This Forth of July we decided to go super traditional and have Korma Coconut Curry for dinner. I must say that it was great. I'll get to why in a minute but let me confess, right now, that I don't know how to cook Indian food. I have one jar of curry spice in my kitchen that my little sister left here when she lived with me and I have never used it. I don't know how. I find it intimidating and as long as stuff like this exists, I feel like I don't really want to/ need to learn the fine art of Indian cuisine. Is it lazy of me or do I just not feel like messing with something that is super yummy (to me) even if it's not completely authentic? I still haven't decided.
Here's something that I think I want to say, though, about food. It doesn't have to be fancy to be important. In fact, a lot of what makes a meal memorable and beautiful has nothing to do with the ingredients as much as what's going on around there.
Like this past weekend was wonderful. Ryan and I went back to small-town Kansas where we grew up. We drove through dirt roads and he told me stories of when he was little, we drove through our home town and talked about where our old friends lived. It was a weekend of nostalgia and I won't forget the way that we surprised his grandma by staying the night and, since stores are at least a half hour drive away, she dug through the pantry to make us super simple chicken salad sandwiches on white bread with pickle relish and mayo. And it was delicious. And it meant a lot to me. And I felt really, really happy.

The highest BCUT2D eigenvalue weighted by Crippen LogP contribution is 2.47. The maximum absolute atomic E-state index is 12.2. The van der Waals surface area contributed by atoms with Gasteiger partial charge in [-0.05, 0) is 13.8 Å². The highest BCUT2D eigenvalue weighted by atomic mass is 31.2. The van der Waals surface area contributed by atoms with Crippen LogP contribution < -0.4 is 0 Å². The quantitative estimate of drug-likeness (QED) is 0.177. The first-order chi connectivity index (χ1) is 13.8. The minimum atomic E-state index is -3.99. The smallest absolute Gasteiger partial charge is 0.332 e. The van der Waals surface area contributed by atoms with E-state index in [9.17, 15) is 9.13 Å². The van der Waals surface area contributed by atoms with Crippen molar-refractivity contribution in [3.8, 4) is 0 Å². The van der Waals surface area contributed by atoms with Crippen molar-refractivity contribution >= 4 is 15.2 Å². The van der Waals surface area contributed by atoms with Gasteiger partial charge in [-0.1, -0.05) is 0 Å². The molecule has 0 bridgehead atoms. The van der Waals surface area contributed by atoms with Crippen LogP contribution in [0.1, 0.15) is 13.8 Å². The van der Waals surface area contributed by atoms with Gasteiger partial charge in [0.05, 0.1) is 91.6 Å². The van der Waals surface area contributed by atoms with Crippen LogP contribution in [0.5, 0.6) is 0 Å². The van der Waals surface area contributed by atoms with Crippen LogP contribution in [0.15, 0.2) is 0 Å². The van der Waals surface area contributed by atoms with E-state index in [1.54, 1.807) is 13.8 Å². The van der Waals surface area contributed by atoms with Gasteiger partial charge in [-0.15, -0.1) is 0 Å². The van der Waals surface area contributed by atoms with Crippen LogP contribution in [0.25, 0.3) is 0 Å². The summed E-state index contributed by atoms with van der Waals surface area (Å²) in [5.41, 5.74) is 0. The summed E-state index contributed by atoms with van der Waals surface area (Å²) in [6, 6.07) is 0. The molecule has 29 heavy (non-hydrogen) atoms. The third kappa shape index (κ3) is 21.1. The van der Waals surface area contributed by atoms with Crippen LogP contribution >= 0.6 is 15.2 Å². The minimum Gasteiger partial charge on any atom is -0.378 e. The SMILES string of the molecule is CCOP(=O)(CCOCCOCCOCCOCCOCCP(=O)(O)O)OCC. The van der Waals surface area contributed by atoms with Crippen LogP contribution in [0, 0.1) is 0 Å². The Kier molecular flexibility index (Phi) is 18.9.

So my coconut curry was 80% done for me. That's okay. It was delicious and the jars make perfect drinking glasses and I was sitting on the couch with someone who loves me very much and these seemingly little things make me very happy. These days.